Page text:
The bigger the company, the more lavish its executive perks. And the bigger the company, the more likely it will be a publicly-held company.
Just about every corporate malfeasance seems to have been committed by those at the top of the publicly-held toy company, Mattel over the years – accounting fraud, lavish entitlements, golden parachutes given despite disastrous management reigns, corporate property theft, and endless litigations. These and other ‘dirty laundry’ are aired in the book, “Toy Monster, the big, bad world of Mattel” by Jerry Oppenheimer.
Now, the book is mostly about the personal backbiting and internal politicking that went on at Mattel, and as such, are not the main concerns of this site. But since I have read it (and it’s an interesting read for those of you who like reading about insider dramas at big corporations), I want to raise the human interest themes of the book to a more macro-level question: Just how much better governed are public companies than privately owned ones?
We know that going public tends to bring in more professional management, who should be bringing in best practices, to a company. But once you have management who are company insiders but are divorced from the fiduciary duties coming from true personal ownership of the firm, and who are in a position to negotiate for themselves better returns (whether in the form of salaries, wages, or stock options) than its small, passive shareowners, are we at all surprised that these things constantly happen at the large public companies?
Stock options were supposed to have better aligned company management interest with the interest of the small shareowner. But still, this didn’t prevent unscrupulous executives from writing for themselves backdated options, options with low exercise prices, or instituted other methods that ensured their options were never ‘out of the money’, regardless of what happened to the stock in the long-run (meaning in the years after they have left the company).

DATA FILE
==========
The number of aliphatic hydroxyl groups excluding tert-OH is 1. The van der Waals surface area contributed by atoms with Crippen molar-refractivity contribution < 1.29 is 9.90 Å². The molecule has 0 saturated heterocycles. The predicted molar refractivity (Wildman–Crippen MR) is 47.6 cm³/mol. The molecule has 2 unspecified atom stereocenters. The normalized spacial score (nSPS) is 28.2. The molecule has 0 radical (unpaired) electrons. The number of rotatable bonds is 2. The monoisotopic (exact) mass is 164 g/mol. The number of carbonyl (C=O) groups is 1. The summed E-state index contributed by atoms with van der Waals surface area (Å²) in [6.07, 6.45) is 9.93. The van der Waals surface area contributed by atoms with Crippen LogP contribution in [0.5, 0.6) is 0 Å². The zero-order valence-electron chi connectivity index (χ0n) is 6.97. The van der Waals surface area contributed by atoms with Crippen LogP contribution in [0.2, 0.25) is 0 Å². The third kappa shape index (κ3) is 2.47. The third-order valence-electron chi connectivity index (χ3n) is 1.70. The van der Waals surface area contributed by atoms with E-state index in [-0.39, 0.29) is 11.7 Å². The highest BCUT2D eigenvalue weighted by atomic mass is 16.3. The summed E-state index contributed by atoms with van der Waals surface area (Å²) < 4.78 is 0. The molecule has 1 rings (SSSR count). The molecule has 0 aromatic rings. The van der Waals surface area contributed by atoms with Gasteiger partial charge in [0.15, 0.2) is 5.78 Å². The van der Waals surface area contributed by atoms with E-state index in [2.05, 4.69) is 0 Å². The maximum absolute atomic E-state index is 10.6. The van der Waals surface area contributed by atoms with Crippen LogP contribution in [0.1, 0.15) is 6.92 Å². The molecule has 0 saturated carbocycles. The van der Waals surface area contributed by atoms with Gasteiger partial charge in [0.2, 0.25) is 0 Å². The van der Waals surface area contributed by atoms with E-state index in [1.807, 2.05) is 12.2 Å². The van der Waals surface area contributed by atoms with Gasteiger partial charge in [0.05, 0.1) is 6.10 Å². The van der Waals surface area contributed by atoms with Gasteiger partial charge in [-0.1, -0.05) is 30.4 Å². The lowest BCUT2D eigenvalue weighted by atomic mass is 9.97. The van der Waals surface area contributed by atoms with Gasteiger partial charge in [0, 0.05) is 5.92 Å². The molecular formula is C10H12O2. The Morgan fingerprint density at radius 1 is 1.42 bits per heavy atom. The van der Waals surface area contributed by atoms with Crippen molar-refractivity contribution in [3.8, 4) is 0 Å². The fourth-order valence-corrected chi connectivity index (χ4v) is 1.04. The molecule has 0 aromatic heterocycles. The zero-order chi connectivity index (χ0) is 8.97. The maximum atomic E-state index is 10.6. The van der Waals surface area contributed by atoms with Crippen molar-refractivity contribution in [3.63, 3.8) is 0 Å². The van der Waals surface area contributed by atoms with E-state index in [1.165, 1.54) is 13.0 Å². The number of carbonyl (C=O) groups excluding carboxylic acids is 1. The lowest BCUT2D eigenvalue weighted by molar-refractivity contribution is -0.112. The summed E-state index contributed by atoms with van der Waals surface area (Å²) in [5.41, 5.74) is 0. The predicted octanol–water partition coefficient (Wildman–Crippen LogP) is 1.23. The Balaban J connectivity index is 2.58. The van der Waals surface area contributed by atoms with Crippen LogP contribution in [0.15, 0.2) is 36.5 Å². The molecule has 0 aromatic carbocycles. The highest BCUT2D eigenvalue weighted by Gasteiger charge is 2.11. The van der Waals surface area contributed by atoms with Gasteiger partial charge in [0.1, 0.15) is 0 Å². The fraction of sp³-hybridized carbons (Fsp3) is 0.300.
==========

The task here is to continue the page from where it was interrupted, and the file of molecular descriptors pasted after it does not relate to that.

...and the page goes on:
Now, just because a company is public doesn’t mean it automatically gets the best executives who can bring in the best practices. In reality, being a public company actually meant the company can now afford to participate in bidding wars to lure ‘rock star’ CEOs, those who are best at promoting their agenda and in keeping themselves in the limelight.
Are we then surprised that as companies got bigger, more politicking and backbiting went on, and those who managed to get to the top often are those who really are the most narcissistic, opportunistic go-getters? It’s the shareholders who end up paying more, to get these people - who end up driving the company to the ground.
And who is to keep the CEO from looting the company, usually by negotiating lavish perks and a golden parachute for himself? Is it the Board of Directors? Not if they are cronies who also profit from giving these concessions to the CEO. We see a bit of that also in the Mattel story.
So you ask me, where do I think the real wealth creation will come from in the years to come? As far as 'public wealth creation' is concerned, without a doubt, my answer is, from the smaller companies, as they always have been ever since companies started becoming public. Who should we be looking out for in terms of providing better economic incentives? I don’t have to repeat myself on that.